The regulatory landscape for reservoir safety in Scotland is
Reservoir safety in Scotland is currently regulated under the
Act 1975 by local authorities which requires reservoir
operators to register their reservoirs with their local
authority.This will continue until approximately 2016.
Once registered, the reservoir operator must ensure they employ
an appropriate engineer to undertake the necessary monitoring and
inspection to ensure the continued structural integrity of their
Under the 1975 Act all reservoirs receive the same level of
monitoring and inspection regardless of the consequences of an
uncontrolled release of water from the reservoir.
To modernise the regulation of reservoir safety and introduce a
proportionate regulatory regime based on the consequences of an
uncontrolled release of water the Scottish Government introduced
(Scotland) Act 2011.
The 2011 Act is being implemented through a phased approach and
will introduce a number of key changes and benefits to the
- SEPA will become the national enforcement and regulatory body,
providing greater consistency for the industry.
- Risk designations based on the consequences of an uncontrolled
release of water will be assigned to each reservoir.
- Different levels of statutory monitoring and inspection by
engineers based on the risk designation, with low sites having less
regulation than higher risk sites.
- A public register will be held which will include a reservoir
inundation map for each registered reservoir showing the area of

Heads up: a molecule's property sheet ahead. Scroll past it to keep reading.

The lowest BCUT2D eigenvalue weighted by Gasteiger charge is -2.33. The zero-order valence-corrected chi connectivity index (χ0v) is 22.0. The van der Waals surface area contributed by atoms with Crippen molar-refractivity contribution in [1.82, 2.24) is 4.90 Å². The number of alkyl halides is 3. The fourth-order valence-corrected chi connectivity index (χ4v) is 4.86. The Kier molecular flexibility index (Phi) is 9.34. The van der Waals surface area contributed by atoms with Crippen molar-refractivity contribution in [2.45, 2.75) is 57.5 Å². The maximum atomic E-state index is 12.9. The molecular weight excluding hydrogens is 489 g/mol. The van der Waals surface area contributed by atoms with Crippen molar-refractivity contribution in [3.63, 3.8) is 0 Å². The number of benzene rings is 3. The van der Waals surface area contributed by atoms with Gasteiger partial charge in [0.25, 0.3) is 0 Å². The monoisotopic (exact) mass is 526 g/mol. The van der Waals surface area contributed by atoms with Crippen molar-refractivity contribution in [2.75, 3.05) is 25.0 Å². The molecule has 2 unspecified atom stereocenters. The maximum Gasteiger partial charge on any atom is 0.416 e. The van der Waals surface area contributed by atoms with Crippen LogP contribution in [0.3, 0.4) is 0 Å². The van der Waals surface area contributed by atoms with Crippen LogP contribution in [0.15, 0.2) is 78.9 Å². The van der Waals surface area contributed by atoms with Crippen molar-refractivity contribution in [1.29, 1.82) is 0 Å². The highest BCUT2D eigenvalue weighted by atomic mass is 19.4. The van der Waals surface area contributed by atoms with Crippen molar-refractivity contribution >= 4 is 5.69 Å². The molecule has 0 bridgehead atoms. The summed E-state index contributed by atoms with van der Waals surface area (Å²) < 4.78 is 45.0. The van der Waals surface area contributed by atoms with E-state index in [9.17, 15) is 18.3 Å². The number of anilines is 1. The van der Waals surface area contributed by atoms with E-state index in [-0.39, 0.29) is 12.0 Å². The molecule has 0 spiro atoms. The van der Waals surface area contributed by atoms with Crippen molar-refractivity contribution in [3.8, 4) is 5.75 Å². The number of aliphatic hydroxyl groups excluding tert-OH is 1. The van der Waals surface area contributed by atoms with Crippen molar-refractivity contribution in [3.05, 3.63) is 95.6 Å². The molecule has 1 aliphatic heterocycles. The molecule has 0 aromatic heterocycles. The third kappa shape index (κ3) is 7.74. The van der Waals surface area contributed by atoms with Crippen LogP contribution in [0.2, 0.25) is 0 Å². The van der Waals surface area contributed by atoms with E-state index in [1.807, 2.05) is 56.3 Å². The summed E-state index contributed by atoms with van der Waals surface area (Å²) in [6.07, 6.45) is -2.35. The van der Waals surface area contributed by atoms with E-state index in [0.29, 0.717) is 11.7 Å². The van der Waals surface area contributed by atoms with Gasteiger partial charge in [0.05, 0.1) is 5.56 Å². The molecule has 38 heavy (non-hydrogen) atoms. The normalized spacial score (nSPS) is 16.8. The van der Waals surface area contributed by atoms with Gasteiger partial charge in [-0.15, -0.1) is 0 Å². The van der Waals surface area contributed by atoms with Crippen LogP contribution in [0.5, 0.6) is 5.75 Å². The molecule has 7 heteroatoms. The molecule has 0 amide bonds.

land likely to be flooded in the event of an uncontrolled release
- When the 2011 Act is fully implemented, the threshold for
registration will reduce from 25,000 cubic metres to just 10,000
cubic metres capacity, bringing smaller and reservoirs under
regulation and providing a more comprehensive regulatory
- The Reservoir Manager or owner, referred to as the Undertaker
in the 1975 Act, has a wider definition in the 2011 Act to include
those that lease or use the water.
We are working with the reservoir industry and representative
bodies to establish a regulatory regime which is fit for purpose
and understood by those who will use it. Until the 2011 Act is
fully implemented you should contact your local authority about
Four briefing notes have been developed which detail the key
changes being introduced and offer further information on how
the 2011 Act will be implemented:
For enquires relating to the 2011 Act please contact email@example.com